Survival of the fittest – The New Sales Manager of Digitally Enabled Sales Excellence

No guts, no glory

In B2B, it is not Marketing alone that needs to transform digitally  –  the shift should involve Sales just as much. Besides marketing, Sales is closely connected to practically all vital processes:  IT, product/service development, business development and finance. Most B2B companies are experiencing firsthand how digitisation has changed customer and prospect behaviour. Pre-purchase interactions with customers and prospects are predominantly digital while the sales process in many B2B organisations has remained firmly in the analogue world. They often lack both digital champions and the basic skills needed to move forward. All faith has been put on the lead generation miracles of the digitally savvy marketing organisation.

Not only do outdated sales processes have a detrimental impact on sales efficiency and growth, but they also position a company in the backwaters as customers expect the same levels of digital service they receive as consumers.

You can only achieve sales excellence and top performance if you couple great salespeople with great digital sales tools. The initiative for digital sales transformation belongs to sales management – but so far the volunteers in the world of B2B marketing seem to be few and far apart. Sales organisations are still famed for inertia and reluctance to change.

 

Lionhearted leadership wanted

Unfortunately for the old school managers, claims that “our business model and offering is too complex” or “every customer is different”, are no longer valid arguments. Most likely, customers face the same challenges, but it’s the innovativeness in solving the challenges that makes the difference.

There is something in digital customer encounters, where the salesperson is not directly involved, that is hard to stomach for many managers.

True sales transformation requires cultural/behavioural change and new ways of working. Sales managers need to ask different questions, such as “how should our sales organisation be structured to meet digital needs?”, and “What competencies do we have today and what will we need in the future?”.

The trick is to initiate new behaviours in sales that produce the results, rather than solely focus on new targets. The sales manager who focuses on things that drive the change and switches his or her approach from “manager” to “coach” will most likely be successful. A lionhearted and pragmatic leadership is needed to build a fundamentally new sales organisation.

 

Putting technology and analytics at the heart of your sales culture

A sales process that solely relies on unique customer engagement with sales teams, without the support of automatisation and advanced sales analytics, is no longer competitive. The best personal sales talent in the world cannot make a difference.

Technology allows salespeople to focus on the human element of sales. Creating a winning sales organisation requires re-designing sales process. Many tasks, ranging from the customer purchasing cycle to monitoring complex behavioural analytics can be handled by machines, while creative customer problem solving should be led by humans.

 

How do you choose the right tools?  – Start with deciding what you want to do.

  

 

Data and analytics will give sales representatives a deeper understanding of customer needs, the decision making phase and engagement level before a sales call. Managers will get a better understanding of winning sales strategies and opportunities. The quality of decisions about sales and account development, resourcing and staffing will improve.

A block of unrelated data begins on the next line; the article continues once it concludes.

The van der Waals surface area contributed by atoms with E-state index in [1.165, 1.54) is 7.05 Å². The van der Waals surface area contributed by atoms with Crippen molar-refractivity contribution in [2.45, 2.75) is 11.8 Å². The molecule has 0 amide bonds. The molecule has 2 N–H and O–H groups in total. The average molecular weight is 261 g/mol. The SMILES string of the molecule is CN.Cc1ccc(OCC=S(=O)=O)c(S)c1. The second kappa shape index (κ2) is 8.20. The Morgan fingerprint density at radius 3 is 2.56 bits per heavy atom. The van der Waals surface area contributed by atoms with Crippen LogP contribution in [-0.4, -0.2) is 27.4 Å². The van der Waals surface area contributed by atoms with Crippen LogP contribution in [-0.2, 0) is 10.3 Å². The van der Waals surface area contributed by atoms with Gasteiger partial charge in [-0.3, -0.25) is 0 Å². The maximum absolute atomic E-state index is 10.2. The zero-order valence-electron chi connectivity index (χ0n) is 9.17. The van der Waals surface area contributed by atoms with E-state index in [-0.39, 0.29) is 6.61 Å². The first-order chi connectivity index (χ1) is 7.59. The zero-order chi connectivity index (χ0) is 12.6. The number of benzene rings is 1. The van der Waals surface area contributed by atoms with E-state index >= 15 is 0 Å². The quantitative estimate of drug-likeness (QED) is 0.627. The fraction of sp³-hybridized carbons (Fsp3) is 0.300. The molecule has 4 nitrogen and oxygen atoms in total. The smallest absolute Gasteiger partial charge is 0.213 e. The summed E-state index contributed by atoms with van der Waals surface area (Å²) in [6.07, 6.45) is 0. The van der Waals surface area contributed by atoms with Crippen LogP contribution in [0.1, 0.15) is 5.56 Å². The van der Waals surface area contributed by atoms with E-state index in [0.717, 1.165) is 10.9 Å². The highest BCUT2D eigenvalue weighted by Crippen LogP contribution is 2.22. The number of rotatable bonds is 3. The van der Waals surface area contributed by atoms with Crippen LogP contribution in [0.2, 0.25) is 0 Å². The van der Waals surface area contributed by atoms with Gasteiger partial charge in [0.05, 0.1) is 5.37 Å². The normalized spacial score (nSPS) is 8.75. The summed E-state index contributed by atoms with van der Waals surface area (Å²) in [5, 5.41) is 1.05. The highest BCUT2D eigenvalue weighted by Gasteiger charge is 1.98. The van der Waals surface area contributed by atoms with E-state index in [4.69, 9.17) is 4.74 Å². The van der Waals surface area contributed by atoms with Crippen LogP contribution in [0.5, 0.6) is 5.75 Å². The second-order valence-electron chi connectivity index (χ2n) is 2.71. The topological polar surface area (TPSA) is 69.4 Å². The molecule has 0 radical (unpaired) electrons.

Marketing is Sales’ BFF

B2B marketing, in fact, is early and mid-stage revenue management. Sales management should, therefore, work hand in hand with marketing to create a seamless end-to-end revenue process. The handover between marketing and sales during a customer journey is when data suggests that a suspect is becoming a prospect, and willing to interact with sales.

Successful sales managers collaborate closely with marketing peers. Less successful ones tend to think of marketing as one internal service unit for sales. In many B2B organisations, traditional marketing has been understaffed and under-budgeted. Newly digitally transformed marketeers too often try to please sales at any cost, as they frequently rely on the senior sales director for future funding.

If Sales only obsesses on responsibilities, lead quality and other marketing performance metrics, without engaging with or contributing to the marketing process, Sales will not get what it is ultimately looking for. Sales should also learn not to ask only for campaigns from marketing, but rather understand that modern marketing is an ongoing process that supports sales at all times. True marketing and sales alignment mean close collaboration to serve the customer.

Here is the sales transformation win-win formula: Customers are supported throughout the purchasing process and are also better equipped to ponder alternative solutions to his/her problem. Marketing will be able to account for the higher return on marketing investments. But the real hero will be sales – by just doing a hell of a better job.

And the company will ultimately improve its performance.

 

How to move forward?  

  • Decide how your digitally transformed B2B sales need to look
  • What is your current maturity level? (strategy and objectives, process & tools and technology?)
  • Which parts should be replaced and automated?
  • Which parts do you need to augment?
  • What is the business case? How much is there to gain on the top and bottom line benefits?
  • Which skills, processes, tools and organisation design will you need?

 

More to read on Sales Transformation:

Modern B2B marketing is 1-to-1 while sales is 1-to-many. What has happened?

Sales intelligence  

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